Learning from Employee Absenteeism

When employees chronically miss work without notice, or when absenteeism suddenly spikes in part of your workforce, it can lead to a series of kneejerk reactions, questions, and concerns.

  • Is there something else going on?
  • Are employees disengaged?
  • What’s really happening here?

And while some people might make assumptions about what employee absenteeism is saying, the data, including information from your time & attendance software, might tell a different story.

What is Employee Absenteeism Saying?

No matter why employees are absent, one thing is for certain: absenteeism costs organizations in a number of ways. For starters, US Department of Labor stats suggest that nearly 3% of the workforce is absent every day. While that number might not seem high, chronic absenteeism can send ripples across your organization.

  • Unexcused absences or chronic tardiness can affect employee morale, force employees to pick up the slack, and cause you to pay overtime when other team members make up for missed work.
  • Coupled with things like buddy punching and other types of time theft, chronic absenteeism can be a symptom of a disengaged workforce.

Still, employee absenteeism isn’t always about your workers being disengaged. Plenty of workers miss work because they’re dealing with personal issues, are sick or injured, or are tending to family emergencies.

As you focus on minimizing absenteeism, it can be helpful to get to the underlying causes. We’ll review a few tips to consider below.

Like tardiness and buddy punching, chronic absenteeism can be a sign of low employee engagement, and could lead to various forms of time clock fraud. Are you concerned with time theft? Take our interactive Time Theft Test, and quiz your knowledge of how time theft affects the modern workplace.

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Employee absenteeism can affect your organization on multiple levels, and managing it is often HR’s job. There are sick-leave policies to draft and administer, managers to consult with when there’s an issue, metrics to review, and much more.

Before you begin planning and designing new workplace policies to curtail absenteeism, it may be helpful to identify the underlying cause. Here are a few tips to consider as you delve into the data:

  1. Find out the nature and true extent of absenteeism in your workplace.

Before you can control absenteeism, you want to gain an accurate view into the situation itself, and not work off of assumptions.

  • For instance, if there’s been a sudden increase in absenteeism, you might think there’s a deeper organizational issue at play.
  • However, what if it’s cold and flu season? Could it be that there’s a bug in the workplace that’s causing people to miss work all of a sudden?

Empty Desk

Employee Absenteeism and HR

  1. See if absenteeism differs among departments and workgroups.

Absenteeism can be difficult to deal with, no matter where it’s happening in your organization. With that said, where is it happening?

  • Is absenteeism an issue in one particular department more than others? What about among workers on certain shifts? Could there be environmental or stress factors at play?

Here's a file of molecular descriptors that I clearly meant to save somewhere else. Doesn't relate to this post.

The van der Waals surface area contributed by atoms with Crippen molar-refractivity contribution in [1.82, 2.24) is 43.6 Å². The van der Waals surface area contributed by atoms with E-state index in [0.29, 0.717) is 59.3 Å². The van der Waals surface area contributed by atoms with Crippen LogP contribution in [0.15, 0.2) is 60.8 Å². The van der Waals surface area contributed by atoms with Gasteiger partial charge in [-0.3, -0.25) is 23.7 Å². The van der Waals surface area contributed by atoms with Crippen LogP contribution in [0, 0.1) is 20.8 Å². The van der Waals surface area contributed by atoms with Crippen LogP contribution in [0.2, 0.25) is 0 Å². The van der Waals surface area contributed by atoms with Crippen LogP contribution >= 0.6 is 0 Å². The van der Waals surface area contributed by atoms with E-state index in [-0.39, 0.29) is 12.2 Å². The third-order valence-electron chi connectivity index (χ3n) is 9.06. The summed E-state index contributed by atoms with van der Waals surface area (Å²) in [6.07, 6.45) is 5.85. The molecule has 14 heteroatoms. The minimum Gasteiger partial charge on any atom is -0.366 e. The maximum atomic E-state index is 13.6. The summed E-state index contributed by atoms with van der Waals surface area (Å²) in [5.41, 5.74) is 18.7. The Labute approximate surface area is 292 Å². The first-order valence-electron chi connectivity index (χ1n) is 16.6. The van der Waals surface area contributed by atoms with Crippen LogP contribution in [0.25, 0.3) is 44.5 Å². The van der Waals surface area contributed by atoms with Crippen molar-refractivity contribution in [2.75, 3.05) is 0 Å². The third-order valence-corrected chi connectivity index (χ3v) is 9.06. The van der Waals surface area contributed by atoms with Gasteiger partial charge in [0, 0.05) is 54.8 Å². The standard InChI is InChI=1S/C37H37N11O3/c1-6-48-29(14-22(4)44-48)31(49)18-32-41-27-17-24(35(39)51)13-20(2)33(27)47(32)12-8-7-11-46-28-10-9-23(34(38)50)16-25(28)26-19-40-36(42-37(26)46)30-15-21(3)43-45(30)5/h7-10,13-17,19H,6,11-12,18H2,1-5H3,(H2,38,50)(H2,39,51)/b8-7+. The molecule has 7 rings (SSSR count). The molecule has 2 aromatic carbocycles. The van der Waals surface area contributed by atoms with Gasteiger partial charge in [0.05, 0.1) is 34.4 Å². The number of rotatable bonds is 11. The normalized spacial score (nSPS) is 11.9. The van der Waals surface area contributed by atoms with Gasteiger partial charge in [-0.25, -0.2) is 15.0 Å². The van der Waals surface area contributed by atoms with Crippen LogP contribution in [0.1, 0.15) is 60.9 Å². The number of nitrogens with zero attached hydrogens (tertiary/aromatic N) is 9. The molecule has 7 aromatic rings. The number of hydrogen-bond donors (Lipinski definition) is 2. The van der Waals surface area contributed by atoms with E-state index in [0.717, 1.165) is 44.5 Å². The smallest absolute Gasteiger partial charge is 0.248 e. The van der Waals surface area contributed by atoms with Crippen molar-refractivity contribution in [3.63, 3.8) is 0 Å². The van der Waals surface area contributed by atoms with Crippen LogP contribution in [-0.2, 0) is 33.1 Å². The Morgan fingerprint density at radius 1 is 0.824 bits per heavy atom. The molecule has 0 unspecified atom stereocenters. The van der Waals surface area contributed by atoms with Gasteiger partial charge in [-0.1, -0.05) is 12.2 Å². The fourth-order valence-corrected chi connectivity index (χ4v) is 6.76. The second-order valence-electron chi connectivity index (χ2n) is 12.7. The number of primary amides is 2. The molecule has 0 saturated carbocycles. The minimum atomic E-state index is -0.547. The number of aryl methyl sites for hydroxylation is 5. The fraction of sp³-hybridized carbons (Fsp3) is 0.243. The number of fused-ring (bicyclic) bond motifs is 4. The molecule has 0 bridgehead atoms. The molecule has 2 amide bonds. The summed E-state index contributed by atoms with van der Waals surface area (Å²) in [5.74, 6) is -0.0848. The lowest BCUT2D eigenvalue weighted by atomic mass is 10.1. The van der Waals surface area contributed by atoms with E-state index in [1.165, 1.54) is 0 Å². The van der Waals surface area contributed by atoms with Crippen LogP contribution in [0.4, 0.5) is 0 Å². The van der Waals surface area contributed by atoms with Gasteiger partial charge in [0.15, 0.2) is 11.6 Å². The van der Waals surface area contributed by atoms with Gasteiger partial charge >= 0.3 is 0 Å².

• Is there a pattern to absences? If so, how would you define it? Is it seasonal? Monthly?
  • Are people missing multiple days at a time? Or, do they tend to miss one or two days a month? When you examine absences by durations and frequency, it can help you determine if something else is going on behind the scenes.
  1. As you gather more information regarding the why and where absenteeism is happening, remember the relationship between direct and indirect costs.

When absenteeism is a chronic issue, it can affect budgets, workflow, and your retention strategy. While direct costs may be the ones that get a leader’s immediate attention, indirect costs might have a more lasting effect.

  • Low morale can also amplify retention issues, drive up your recruitment costs, and create holes in your organization’s culture.
  • Meanwhile, unscheduled absences can get in the way of a department’s workflow, or prevent work from happening at all. Other workers may need to jump in to pick up the slack. Not only can this affect morale, but it can cause the organization to have to pay overtime.

Don’t ignore employee absenteeism.

If and when employee absenteeism is a symptom of a larger organizational issue, it’s not going to take care of itself. Once you begin managing absenteeism, make sure you continue to track your efforts. What’s working? What do you need to refine? What other changes can support your efforts?

  • Make sure policies and practices encourage employees to act in the best interest of the organization, while also keeping their work-life balance in mind.
  • If an employee is dealing with an illness, it’s probably better for everyone if they take care of themselves, and not get other people sick by coming to work.

Data from your time & attendance software can help you get to the bottom of it so you can determine the best next steps.

Are you considering changes to your time & attendance policies or solutions? Give stratustime a call, and find out how we can put our time & attendance software to work for you.

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